Suppressing my inner cheapskate, I dropped $11 at the Metreon last night to go see Notorious, The Notorious B.I.G. biopic that just came out for no apparent reason.  I've been aware of the film for longer than most because part of it (a very short chase scene, as it turns out) was filmed on my old block in Brooklyn (check out the link for more than you ever wanted to know about the Franklin Ave. shuttle, a relic of an MTA gone by that makes a brief cameo), much to my delight and that of my Prospect Heights neighbors.  The imagery of Brooklyn, my lover from another lifetime, was unfortunately the best part of my Notorious experience.  The street footage of Bed-Stuy-do-or-die is authentic; I could pretty much smell the familiar KFC refuse and blunt smoke every time the camera landed on the intersection of Fulton and St. James. The problem I had with Notorious, though, was in locating its relevance, its right-now-ness, its currency.  Yes, a decade has passed, and maybe that's the standard waiting period between untimely death and elegaic biopic.  But--and I think it's important to note that I never struggled with this in listening to Ready to Die or Life After Death--the overwhelming clunkiness of the movie made it hard to discern what was so special or unique or compelling about Biggie's story, what distinguished him from all the other rags-to-riches hip-hopward mobility stories.  Unfortunately, I'm inclined to believe the film was less a result of a burning public desire to know more about the rapper (a desire that, either way, it didn't fulfill) and more a result of Puffy (both an executive producer of and a character in the film--tres gauche, P. Dids, or whatever the hell we're supposed to call you now) wanting another minute in the spotlight on Biggie's wide-waisted coattails.  The film illuminates nothing new, for instance, about the East Coast/West Coast feud catalyzed first by Tupac and Biggie, and I found myself wishing the script would pick a side, or better, make a defensible argument about How It Really Happened. Wallace's mother, Voletta, also played a producing role, which probably didn't help any with things like, you know, objectivity or hard truths.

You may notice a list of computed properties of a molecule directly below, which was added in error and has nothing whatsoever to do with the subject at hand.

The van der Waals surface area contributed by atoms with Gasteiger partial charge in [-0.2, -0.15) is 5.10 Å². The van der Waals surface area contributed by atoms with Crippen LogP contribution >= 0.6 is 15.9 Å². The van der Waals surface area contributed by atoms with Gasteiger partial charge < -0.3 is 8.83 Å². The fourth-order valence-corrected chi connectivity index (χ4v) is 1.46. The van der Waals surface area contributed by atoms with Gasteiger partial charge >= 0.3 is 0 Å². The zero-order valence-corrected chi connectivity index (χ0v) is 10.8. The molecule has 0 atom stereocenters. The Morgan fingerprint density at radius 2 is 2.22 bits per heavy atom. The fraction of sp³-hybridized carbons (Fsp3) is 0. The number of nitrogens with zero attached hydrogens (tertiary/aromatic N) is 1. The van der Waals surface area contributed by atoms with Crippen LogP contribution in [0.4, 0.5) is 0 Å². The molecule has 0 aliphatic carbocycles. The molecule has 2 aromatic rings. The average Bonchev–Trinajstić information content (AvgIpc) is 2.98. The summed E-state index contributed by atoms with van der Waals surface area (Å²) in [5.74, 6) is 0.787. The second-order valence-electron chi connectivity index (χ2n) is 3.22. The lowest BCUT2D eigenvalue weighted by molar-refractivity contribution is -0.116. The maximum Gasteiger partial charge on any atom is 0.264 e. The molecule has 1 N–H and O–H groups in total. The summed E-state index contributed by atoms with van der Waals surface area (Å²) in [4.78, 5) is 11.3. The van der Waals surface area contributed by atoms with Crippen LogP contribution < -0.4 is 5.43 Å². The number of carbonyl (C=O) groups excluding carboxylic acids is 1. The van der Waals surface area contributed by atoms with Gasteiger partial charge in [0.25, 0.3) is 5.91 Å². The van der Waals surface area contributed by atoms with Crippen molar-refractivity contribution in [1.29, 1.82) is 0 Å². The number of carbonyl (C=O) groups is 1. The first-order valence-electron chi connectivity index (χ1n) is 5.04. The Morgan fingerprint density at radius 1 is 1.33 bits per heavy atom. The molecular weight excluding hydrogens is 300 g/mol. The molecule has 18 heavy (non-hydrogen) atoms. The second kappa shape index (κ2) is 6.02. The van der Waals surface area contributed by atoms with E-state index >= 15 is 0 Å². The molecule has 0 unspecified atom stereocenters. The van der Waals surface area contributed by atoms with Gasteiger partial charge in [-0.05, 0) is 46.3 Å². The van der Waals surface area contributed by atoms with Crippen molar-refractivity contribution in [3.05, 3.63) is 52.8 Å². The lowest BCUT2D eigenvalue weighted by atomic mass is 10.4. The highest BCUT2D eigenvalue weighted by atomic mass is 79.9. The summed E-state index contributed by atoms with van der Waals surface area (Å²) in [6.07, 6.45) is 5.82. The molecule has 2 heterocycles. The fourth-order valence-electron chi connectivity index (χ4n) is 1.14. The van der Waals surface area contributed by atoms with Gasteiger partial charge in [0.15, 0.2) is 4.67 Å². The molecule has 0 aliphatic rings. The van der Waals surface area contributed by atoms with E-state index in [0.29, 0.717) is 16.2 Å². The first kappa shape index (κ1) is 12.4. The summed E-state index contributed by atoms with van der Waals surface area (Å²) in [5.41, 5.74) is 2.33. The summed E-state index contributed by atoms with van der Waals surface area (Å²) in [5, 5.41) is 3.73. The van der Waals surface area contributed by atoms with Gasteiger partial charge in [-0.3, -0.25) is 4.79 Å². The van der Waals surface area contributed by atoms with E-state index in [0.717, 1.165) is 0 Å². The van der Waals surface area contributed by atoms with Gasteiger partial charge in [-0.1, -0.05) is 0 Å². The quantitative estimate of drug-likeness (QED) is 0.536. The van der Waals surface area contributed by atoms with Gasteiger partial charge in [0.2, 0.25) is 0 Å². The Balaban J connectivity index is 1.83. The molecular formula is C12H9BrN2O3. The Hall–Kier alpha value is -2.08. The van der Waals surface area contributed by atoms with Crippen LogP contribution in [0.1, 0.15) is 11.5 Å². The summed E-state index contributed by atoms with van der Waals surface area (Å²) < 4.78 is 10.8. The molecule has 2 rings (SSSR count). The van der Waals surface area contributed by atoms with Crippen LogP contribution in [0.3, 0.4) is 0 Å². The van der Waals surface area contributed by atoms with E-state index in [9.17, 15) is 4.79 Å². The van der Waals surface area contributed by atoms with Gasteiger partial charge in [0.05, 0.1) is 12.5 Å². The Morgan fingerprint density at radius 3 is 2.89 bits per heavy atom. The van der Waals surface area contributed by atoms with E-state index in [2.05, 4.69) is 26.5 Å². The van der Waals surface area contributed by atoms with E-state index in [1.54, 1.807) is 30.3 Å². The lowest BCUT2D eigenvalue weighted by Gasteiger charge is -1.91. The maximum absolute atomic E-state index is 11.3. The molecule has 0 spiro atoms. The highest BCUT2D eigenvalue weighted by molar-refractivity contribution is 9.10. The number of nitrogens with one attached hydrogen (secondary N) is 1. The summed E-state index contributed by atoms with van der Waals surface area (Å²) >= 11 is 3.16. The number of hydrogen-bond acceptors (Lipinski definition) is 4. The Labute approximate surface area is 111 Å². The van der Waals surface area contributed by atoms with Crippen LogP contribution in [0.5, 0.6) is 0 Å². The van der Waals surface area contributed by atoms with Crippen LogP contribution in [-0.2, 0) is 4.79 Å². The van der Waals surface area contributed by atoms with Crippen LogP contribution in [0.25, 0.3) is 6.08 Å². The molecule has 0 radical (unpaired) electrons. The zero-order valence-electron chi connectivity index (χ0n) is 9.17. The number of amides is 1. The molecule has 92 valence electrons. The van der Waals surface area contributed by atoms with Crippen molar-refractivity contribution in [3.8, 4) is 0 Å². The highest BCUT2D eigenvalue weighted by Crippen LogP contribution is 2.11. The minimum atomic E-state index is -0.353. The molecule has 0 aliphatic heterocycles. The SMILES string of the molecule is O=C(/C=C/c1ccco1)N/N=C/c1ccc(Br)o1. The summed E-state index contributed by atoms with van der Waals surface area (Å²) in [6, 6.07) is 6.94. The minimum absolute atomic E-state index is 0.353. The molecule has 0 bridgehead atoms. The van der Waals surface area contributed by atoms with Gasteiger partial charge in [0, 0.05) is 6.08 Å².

The actors' performances were relatively valiant, I thought, in light of the painfulness of the script ("We can't change the world until we change ourselves"?!  Really?  How?).  As the title character, Jamal Woolard is a far superior rapper than actor, and I suppose if director George Tillman, Jr. had to choose which skill to prioritize in casting, he picked the right one.  Angela Bassett as Voletta Wallace disappointed me mostly with her confused, sporadic Jamaican accent--a shortcoming I have to believe came from poor directing, considering how reliably capable Bassett usually is.  She does, however, get to deliver the best line in the movie: "What kinda grown-ass man calls himself Puffy?"  That said, Anthony Mackie and Derek Luke look absolutely nothing like Tupac and Puffy, and I couldn't really get past it.  My favorite performance, though, was Naturi Naughton as Lil' Kim--Naughton captures not just Kim's hardened foul-mouthery but the irrepressible quality in her lyric delivery; when Naughton's Kim drops her first rhyme for Woolard's Biggie, you believe her.

The storytelling of the movie, unlike that of its lyrics, is generic, obvious, plodding, and featherweight.  Do we really need two shots of a fallen fedora in the street to mourn cinematographically the loss of B.I.G.?  Notorious's reliance on narrative cliche, the rose-colored sheen with which it eulogizes its fallen hero, makes it hard to find the hard nuggets of character amidst all the bullshit (and party, and bullshit, and party).  Lacking the film's, my argument is this: wait a few months, save the cash, and rent it.